Acanthiza nana

Instalment #3 on the identification guide to central Victorian thornbills. Today it’s the turn of the Yellow Thornbill Acanthiza nana.

This species is arguably the most nondescript of our local thornbills, the lack of distinctive markings are what makes it relatively easy to identify.

In my view there are two handy spotting characters, firstly the boldly streaked ear-coverts – a feature  shared with the Striated Thornbill, and secondly the russet wash on the throat and chin. This latter feature renders an overall ‘golden’ hue to the bird and is unique to this species of thornbill. It is the lack of streaking on the crown and breast that sets A. nana apart from both the Striated Thornbill and the Brown Thornbill.

A close-up look reveals that the iris is actually olive coloured – it tends to be described as dark in the field guides. The second image also shows off the black sub-terminal band on the tail – quite narrow in this species, but a more or less obvious feature of all the thornbills.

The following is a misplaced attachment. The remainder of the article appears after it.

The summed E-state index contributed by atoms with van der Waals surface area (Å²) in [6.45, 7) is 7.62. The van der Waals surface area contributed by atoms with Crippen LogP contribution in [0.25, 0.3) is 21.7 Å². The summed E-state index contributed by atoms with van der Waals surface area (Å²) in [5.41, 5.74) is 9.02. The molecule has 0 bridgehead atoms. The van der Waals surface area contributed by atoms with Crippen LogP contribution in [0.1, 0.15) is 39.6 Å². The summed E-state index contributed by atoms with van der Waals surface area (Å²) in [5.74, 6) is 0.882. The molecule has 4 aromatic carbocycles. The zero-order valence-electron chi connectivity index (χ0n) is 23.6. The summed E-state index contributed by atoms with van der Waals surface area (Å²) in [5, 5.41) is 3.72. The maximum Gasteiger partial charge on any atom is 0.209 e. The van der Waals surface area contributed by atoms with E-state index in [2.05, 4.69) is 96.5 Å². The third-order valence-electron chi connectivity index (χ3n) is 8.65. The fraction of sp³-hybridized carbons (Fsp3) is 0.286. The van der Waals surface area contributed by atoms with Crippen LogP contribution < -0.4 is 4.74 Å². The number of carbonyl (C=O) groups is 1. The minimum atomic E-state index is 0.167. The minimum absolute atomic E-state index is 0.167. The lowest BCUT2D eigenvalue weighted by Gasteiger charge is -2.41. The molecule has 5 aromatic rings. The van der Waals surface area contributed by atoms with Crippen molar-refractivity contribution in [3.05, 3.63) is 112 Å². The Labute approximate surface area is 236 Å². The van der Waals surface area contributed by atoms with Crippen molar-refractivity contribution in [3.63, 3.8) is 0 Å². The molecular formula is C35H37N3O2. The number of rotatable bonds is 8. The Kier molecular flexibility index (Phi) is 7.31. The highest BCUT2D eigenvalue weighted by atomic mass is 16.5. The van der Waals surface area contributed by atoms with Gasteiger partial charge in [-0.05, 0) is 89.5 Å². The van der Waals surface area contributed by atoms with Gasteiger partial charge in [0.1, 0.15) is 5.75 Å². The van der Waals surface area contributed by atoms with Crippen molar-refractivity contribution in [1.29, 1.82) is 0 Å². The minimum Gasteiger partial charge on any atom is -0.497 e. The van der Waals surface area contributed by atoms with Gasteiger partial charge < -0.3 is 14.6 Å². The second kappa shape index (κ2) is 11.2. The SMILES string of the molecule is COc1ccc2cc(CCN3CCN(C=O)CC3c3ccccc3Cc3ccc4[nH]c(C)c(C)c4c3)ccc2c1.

Yellow Thornbills tend to be canopy feeders, although this can include foraging in low shrubs – the third image below shows a Yellow Thornbill feeding in planted saltbush in our garden. While I often encounter them in box-ironbark woodlands they can also be found in scattered remnants on the Moolort Plains, as well as our home garden where they appear to be resident.

I have difficulty separating the Striated and Yellow Thornbill on the basis of calls but that is largely due to my own incompetence … check a good field guide for a description of voice!


Yellow Thornbill, Wyndham Street Newstead, 13th June 2021







2 responses to “Acanthiza nana

  1. Thanks Geoff – I also have difficulty separating the Striated and Yellow Thornbill on the basis of calls but that is largely due to my age and hearing. Both calls are too high-pitched for my ears now to pick them up!

  2. Pingback: Buff-rumped Thornbill | Natural Newstead

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